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Wednesday, September 3, 2003



‘I have no reason
to hide,’ McCubbin
tells audience


About 70 University of Hawaii faculty and staff members turned out yesterday to hear Hamilton McCubbin, a finalist for the position of vice chancellor for academic affairs, describe his ideas for achieving academic excellence on the Manoa campus.

But the first questions he faced from the audience were personal.

He was asked about published allegations that he had an inappropriate relationship with a female staffer while he was chief executive of Kamehameha Schools, a position from which he resigned in May, and that he sexually harassed a female professor while he was dean of the University of Wisconsin School of Human Ecology.

"If I was ethically and morally wrong, I wouldn't apply for this position, that I can assure you," McCubbin said in answer to questions posed by political science professor Neal Milner, who pointed out that sexual misconduct cases would be brought to the vice chancellor.

"It is the same set of principles that could lead me to make the choice to leave," he said. "Kamehameha Schools and I have an agreement that I don't talk about what is going on at Kamehameha Schools and they don't talk about my perceptions of Kamehameha Schools. You can draw an inference that Kamehameha Schools and I had a difference of opinion."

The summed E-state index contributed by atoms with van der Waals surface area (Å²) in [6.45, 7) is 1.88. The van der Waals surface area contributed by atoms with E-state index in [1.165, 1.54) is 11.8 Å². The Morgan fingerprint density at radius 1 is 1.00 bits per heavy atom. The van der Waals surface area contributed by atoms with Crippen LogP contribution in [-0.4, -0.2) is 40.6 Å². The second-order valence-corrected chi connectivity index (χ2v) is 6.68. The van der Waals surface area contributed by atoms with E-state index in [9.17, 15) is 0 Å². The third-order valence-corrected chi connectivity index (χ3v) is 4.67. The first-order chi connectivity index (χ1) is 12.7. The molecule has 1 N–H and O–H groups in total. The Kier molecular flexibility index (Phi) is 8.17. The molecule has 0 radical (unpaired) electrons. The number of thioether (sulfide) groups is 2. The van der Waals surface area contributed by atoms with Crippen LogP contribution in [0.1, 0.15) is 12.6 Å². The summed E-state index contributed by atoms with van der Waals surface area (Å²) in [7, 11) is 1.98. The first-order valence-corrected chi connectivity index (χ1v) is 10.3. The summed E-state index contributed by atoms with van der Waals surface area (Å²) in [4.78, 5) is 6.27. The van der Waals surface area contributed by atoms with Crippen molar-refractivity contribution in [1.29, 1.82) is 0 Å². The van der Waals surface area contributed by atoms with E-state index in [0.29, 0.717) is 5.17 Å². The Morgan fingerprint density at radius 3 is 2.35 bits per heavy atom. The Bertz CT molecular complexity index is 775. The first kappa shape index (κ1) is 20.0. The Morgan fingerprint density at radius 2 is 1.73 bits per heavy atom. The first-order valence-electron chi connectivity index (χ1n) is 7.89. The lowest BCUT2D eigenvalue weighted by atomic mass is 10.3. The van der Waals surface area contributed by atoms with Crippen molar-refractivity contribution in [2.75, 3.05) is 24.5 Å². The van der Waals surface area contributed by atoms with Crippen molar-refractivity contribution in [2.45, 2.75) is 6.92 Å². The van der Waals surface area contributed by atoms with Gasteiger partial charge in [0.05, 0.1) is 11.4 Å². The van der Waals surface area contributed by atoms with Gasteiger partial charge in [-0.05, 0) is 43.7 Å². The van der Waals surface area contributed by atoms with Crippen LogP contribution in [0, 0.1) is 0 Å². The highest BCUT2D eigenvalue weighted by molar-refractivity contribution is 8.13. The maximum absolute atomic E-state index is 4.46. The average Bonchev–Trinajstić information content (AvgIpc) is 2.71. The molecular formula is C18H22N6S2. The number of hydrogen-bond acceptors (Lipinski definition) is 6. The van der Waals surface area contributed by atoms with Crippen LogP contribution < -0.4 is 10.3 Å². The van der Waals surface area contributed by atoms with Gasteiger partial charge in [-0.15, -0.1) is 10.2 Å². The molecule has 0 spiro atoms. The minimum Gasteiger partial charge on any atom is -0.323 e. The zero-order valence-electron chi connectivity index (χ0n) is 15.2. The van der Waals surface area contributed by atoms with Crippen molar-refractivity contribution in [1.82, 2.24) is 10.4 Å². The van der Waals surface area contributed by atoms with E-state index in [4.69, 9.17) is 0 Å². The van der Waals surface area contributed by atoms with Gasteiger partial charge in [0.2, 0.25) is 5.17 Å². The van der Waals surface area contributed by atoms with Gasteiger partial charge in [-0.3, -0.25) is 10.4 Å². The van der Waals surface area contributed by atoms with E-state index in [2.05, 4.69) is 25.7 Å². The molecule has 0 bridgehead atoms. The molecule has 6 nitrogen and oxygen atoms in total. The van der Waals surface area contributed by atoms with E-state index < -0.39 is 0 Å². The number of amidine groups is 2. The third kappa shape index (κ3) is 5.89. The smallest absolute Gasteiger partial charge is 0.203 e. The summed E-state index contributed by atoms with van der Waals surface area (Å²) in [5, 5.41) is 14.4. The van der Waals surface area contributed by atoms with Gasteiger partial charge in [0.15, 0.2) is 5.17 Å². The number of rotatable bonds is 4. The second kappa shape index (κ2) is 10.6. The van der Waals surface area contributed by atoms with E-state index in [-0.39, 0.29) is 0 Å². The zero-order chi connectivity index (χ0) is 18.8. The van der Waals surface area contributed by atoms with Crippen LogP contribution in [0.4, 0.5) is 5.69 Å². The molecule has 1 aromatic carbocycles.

He continued after a second questioner followed in the same vein:

"First of all, what you read in the press is false," he said.

The report "leaked from Kamehameha Schools" was that he was investigated after an employee accused him of having an affair with another employee.

He went into some detail about the other report, "leaked" at the same time, about a former assistant professor at University of Wisconsin who claimed five years earlier that he sought an intimate relationship with her.

"What happens in a university setting when a person seeks tenure is they may not get it. People do get angry," he told the university audience. McCubbin, dean for 14 years, said he accepted a university committee recommendation against tenure for the woman.

"I have no reason to hide," McCubbin said.

His wife, two sisters and other family members filled the front row of the Architecture School auditorium. The appearance, which also drew a handful of students, was one of several meetings with regents, faculty and administration officials this week. Three other finalists from the mainland will make the same rounds later this month.

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